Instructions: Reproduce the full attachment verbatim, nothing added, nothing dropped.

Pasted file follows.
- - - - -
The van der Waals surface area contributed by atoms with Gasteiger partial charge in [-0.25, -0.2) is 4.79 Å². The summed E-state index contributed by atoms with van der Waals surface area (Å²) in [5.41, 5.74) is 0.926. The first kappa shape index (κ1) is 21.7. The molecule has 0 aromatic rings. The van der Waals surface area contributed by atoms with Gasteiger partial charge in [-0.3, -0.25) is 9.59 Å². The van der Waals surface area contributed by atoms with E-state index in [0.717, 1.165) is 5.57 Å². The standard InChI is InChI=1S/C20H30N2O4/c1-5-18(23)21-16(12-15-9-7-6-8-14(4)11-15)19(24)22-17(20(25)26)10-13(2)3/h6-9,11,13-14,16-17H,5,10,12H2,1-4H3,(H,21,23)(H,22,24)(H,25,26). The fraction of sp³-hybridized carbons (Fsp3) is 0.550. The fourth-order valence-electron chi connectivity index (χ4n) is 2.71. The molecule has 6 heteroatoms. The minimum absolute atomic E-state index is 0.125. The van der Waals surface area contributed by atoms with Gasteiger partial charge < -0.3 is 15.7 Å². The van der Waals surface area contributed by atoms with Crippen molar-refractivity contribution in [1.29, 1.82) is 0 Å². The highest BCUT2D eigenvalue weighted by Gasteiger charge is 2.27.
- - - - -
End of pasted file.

The van der Waals surface area contributed by atoms with Gasteiger partial charge in [-0.25, -0.2) is 4.79 Å². The summed E-state index contributed by atoms with van der Waals surface area (Å²) in [5.41, 5.74) is 0.926. The first kappa shape index (κ1) is 21.7. The molecule has 0 aromatic rings. The van der Waals surface area contributed by atoms with Gasteiger partial charge in [-0.3, -0.25) is 9.59 Å². The van der Waals surface area contributed by atoms with E-state index in [0.717, 1.165) is 5.57 Å². The standard InChI is InChI=1S/C20H30N2O4/c1-5-18(23)21-16(12-15-9-7-6-8-14(4)11-15)19(24)22-17(20(25)26)10-13(2)3/h6-9,11,13-14,16-17H,5,10,12H2,1-4H3,(H,21,23)(H,22,24)(H,25,26). The fraction of sp³-hybridized carbons (Fsp3) is 0.550. The fourth-order valence-electron chi connectivity index (χ4n) is 2.71. The molecule has 6 heteroatoms. The minimum absolute atomic E-state index is 0.125. The van der Waals surface area contributed by atoms with Gasteiger partial charge < -0.3 is 15.7 Å². The van der Waals surface area contributed by atoms with Crippen molar-refractivity contribution in [1.29, 1.82) is 0 Å². The highest BCUT2D eigenvalue weighted by Gasteiger charge is 2.27.